• improve deployment frequency
  • achieve faster time to market
  • lower the failure rate of new releases
  • shorten the lead time between fixes
  • improve mean time to recovery

There are so many various methodologies, procedures, and structures that aim to make organizations productive. If you go on Wikipedia and look up ‘software methodologies’, you will get a really long list. In a short duration, DevOps has managed to create a presence in almost all of those lists. 

According to the 2015 State of DevOps Report, “high-performing IT organizations deploy 30x more frequently with 200x shorter lead times; they have 60x fewer failures and recover 168x faster. 

Without any doubt, DevOps can help every organization deploy their software faster and build processes that provide maximum productivity. Let’s delve into the benefits you can achieve by adopting DevOps. 

How you can benefit by adopting DevOps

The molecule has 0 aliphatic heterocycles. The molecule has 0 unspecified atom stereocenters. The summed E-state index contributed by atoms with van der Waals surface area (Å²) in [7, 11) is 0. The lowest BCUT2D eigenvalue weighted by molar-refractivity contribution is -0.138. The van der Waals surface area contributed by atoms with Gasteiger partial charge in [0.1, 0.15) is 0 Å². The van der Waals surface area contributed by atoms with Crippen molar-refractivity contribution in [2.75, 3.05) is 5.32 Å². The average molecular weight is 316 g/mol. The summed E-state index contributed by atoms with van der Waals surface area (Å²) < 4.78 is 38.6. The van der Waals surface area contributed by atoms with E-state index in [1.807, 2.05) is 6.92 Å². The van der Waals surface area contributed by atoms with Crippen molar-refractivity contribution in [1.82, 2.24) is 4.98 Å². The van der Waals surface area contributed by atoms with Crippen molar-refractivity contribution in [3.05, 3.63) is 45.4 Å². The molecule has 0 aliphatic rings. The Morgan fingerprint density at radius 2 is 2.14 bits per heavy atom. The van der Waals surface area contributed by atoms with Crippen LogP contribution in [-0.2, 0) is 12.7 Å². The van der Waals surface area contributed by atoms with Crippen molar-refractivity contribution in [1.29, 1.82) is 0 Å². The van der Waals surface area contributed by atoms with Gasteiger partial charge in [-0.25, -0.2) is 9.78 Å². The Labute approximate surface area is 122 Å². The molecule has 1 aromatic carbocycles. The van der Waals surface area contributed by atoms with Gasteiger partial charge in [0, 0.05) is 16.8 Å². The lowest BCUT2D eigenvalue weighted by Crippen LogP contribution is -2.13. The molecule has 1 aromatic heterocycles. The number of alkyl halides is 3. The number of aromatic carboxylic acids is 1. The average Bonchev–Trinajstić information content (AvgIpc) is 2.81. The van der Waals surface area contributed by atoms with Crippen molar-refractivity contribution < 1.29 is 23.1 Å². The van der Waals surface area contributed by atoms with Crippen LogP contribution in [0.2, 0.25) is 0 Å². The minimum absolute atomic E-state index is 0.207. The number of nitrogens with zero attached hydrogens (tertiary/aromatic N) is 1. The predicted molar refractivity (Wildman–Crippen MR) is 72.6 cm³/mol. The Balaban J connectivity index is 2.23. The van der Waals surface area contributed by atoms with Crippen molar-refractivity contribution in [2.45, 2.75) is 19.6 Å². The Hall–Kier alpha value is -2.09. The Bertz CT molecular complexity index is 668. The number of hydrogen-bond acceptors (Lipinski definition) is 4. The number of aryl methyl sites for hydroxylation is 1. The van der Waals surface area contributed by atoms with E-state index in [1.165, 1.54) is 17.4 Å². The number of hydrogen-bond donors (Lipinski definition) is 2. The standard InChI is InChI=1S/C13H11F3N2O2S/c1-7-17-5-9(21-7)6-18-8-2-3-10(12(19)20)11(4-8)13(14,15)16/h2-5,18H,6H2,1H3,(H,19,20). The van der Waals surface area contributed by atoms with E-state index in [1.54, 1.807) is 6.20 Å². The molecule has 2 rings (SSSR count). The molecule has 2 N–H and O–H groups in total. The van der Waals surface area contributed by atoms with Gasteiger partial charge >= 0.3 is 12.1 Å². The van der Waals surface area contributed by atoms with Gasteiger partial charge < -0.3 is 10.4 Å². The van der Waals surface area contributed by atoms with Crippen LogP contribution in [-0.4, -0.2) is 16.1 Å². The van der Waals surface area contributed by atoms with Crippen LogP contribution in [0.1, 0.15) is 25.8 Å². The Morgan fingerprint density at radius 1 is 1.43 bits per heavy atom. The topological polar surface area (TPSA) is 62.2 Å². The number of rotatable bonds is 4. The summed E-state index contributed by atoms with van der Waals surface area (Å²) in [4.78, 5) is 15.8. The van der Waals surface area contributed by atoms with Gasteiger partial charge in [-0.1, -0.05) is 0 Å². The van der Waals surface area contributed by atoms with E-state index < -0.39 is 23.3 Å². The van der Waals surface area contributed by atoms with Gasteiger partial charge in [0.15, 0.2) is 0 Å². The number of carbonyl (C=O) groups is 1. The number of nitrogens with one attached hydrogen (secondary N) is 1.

Improve the appearance of your teams

Based on statistics of the 2017 State of DevOps article, we found that teams practicing DevOps experience:

  • 24x more active recreation from crashes
  • 3x lower moderate failure meter
  • 22% less experience wasted on unplanned work and rework
  • 50% less time remediating safety concerns.

Become more desirable to potential employees 

The State of DevOps report also aims out that employees in high-performing organizations were 2.2 times more inclined to recommend their organizations as a fabulous place to work.

The Consequences of Not Adopting DevOps 

If the advantages alone are not sufficient to satisfy your doubts, then try looking out the warnings of not following DevOps.